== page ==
A Lesson on Honks

On our way to the dentist, a motorcycle from another lane suddenly made a sharp u-turn in a restricted area, cutting us off.

The husband did his favorite extended “honk“, his way of saying, “Dude! Not cool!”.

Not surprisingly, the motorcycle made an equally extended, if not longer, “honk“. It was probably his way of saying, “What now, arrogant person?”.

Curiously, I asked: “Does it work? Would he know he’s wrong?”

He answered, “At least you did something. Maybe he’ll think about it later and realize it.”

These are just a few things where our line of thinking differs. For me, someone who deliberately disregards rules would not shed a single minute of his day thinking about the wrong thing that he did. Chances are, he would celebrate how he evaded the traffic, with total disregard of the other drivers on the road. Worse, he’s probably laughing at the rule-abiding-goody-two-shoes who he thinks are just not “street smart” enough. So what’s the use?

But my husband thinks not the same. Where I am the “choose your battles” type of person, he’s the “fight the good fight” kind, you know? Sometimes, I notice that it’s slowly rubbing on me. It’s annoying but quite comforting, I would say.

 

Wakeup Call

Today marks the third day of me waking up early in the morning without the help of my alarm. The past two days, I just spent my extra waking hours just lounging on the bed and trying to get more sleep.

Today, I decided to just get up and hit the gym. It’s been a while since I exercised. And we all know that when you hit a rut on exercising, it’s really hard to bounce back.

While on the treadmill, I listened to a podcast channel that I used to listen to every single day. I remember it was one of the things that kept me motivated while I was training for my half-marathon, at work, and life in general.

And it made me realize one thing: I did not just hit an exercise rut. I hit a life rut.

Sure, things are busy at work, I haven’t had a crying spell for no particular reason in months, I’ve been going out with friends… But something’s amiss…

I don’t feel motivated. I’m doing things just because I have to do them, not because I want to do them.  I don’t have my happy hormones because I haven’t been working out.

The universe is not yet done. The podcast that I listened to today talked about The Time is Now, which hit me quite hard:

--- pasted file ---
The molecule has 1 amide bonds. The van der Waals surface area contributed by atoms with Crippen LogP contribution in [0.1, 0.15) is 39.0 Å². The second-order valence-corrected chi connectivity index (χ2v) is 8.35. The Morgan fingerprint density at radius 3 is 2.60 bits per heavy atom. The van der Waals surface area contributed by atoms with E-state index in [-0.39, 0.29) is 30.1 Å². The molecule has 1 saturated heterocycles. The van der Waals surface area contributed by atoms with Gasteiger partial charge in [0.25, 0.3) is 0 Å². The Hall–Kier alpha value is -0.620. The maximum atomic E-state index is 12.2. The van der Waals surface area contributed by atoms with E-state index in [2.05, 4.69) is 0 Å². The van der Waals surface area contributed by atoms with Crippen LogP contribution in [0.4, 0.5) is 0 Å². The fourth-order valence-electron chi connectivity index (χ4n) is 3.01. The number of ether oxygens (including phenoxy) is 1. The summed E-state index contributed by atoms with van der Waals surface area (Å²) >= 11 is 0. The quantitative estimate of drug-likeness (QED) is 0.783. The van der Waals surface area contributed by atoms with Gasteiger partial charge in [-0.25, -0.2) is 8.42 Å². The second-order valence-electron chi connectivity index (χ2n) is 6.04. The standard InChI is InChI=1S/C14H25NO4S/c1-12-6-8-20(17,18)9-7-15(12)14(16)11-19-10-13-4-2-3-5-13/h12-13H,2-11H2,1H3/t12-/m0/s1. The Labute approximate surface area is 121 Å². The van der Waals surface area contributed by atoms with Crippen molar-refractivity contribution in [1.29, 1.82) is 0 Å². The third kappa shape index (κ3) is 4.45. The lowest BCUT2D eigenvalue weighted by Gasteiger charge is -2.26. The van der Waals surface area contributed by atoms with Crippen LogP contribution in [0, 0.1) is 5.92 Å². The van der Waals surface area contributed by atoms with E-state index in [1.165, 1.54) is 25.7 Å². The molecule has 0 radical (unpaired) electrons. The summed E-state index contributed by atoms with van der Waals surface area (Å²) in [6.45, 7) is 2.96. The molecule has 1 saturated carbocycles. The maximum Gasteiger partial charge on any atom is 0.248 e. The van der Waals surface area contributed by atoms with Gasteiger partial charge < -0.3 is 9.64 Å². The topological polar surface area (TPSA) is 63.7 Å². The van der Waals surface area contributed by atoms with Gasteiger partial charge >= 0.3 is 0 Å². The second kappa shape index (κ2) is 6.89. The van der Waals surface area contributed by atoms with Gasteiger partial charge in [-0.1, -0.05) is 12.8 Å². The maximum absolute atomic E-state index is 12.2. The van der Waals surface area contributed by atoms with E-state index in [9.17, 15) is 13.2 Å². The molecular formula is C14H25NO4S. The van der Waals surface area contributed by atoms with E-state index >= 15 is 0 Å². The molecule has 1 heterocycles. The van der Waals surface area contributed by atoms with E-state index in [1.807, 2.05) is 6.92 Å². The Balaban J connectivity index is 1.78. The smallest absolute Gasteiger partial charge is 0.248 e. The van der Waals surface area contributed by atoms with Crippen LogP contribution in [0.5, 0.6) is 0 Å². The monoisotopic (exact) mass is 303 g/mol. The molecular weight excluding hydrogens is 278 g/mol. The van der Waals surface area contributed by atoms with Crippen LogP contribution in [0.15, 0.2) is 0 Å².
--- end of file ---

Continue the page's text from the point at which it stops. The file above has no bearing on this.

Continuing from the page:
When are you going to change?

When are you going to stop making excuses?

When are you going to stop acting like it’s somebody else’s fault?

When will you finally start doing what it is that you want to do? Or stop doing the things that you don’t want to do anymore?

Benjamin Franklin said, “Most people die at 25, but they’re not buried until they’re 75.” In most ways, it’s true. We say adulting is really hard so we just let the life motions control us, instead of us taking charge.

Why don’t I reverse it? If I’m not going to do anything today, I’ll never gonna do it.

So I did. And I don’t plan to stop.

Again.

Karaoke Hits

Dear Sister,

Let me tell you about that one Christmas when our Mother cried because of a karaoke. You know that one baby picture that you keep in your phone? The one with you on a shiny, pink dress with a black karaoke behind you? Yes, that’s the one. Well, not quite, but I’m getting ahead of myself.

As you know, we had a very simple life growing up. So “normal” household things like karaokes is not something that we naturally had.

Mommy was teaching at an elementary private school at that time and preparing for her classroom Christmas party. She wanted the party to be livelier for the kids but our ancient dial radio won’t do. It does not even have a fully working speaker and cassette tape jack.

And so, she decided to borrow our neighbor’s karaoke. He agreed right away. It was just for a day, anyway.

But this story is not that simple.

On the day of the party, Mommy went to the neighbor’s to pick up the karaoke. But it was his sister who answered and, apparently, she’s not aware of his brother’s deal with Mommy. So she said some things which hurt our mother deeply.

She went back to the house in tears; half-hurt, half-self pity. I really don’t know. She didn’t say much. Even when the boy neighbor went to our house and was offering to lend their karaoke again. He apparently forgot to inform his big sister. She probably didn’t mean to sound mean.

But our Mother wouldn’t take it. I guess when you have not much material things in life, your pride is the only thing you hold on to.

The world did not stop. The day went by. The party was over. And Mommy went home, happier than when she left. She said that her co-teacher in the next room just blasted her karaoke so it can be heard in Mommy’s room. When you have a roomful of gifts and Christmas decors, the kids won’t really mind if you don’t have your own music in the room.

In the evening, there was another party in our baranggay. There was a raffle and Mommy dropped entries equally under our names. Kuya, me, and you – a tiny baby without a care in her world.

Perhaps the middle child syndrome is so strong that it resonated even in mundane things such as raffle draws. Kuya won something; I can no longer remember. I did not.

And you, little sister, won the grand price. A brand new karaoke!

The moment it was announced, Kuya and I ran back home. Kuya shouting,

“Mommy, di ka na mang-uuram kina bleep!”

“Mommy you no longer have to borrow from the neighbors!”

Mom got teary eyed again. But this time, out of happiness.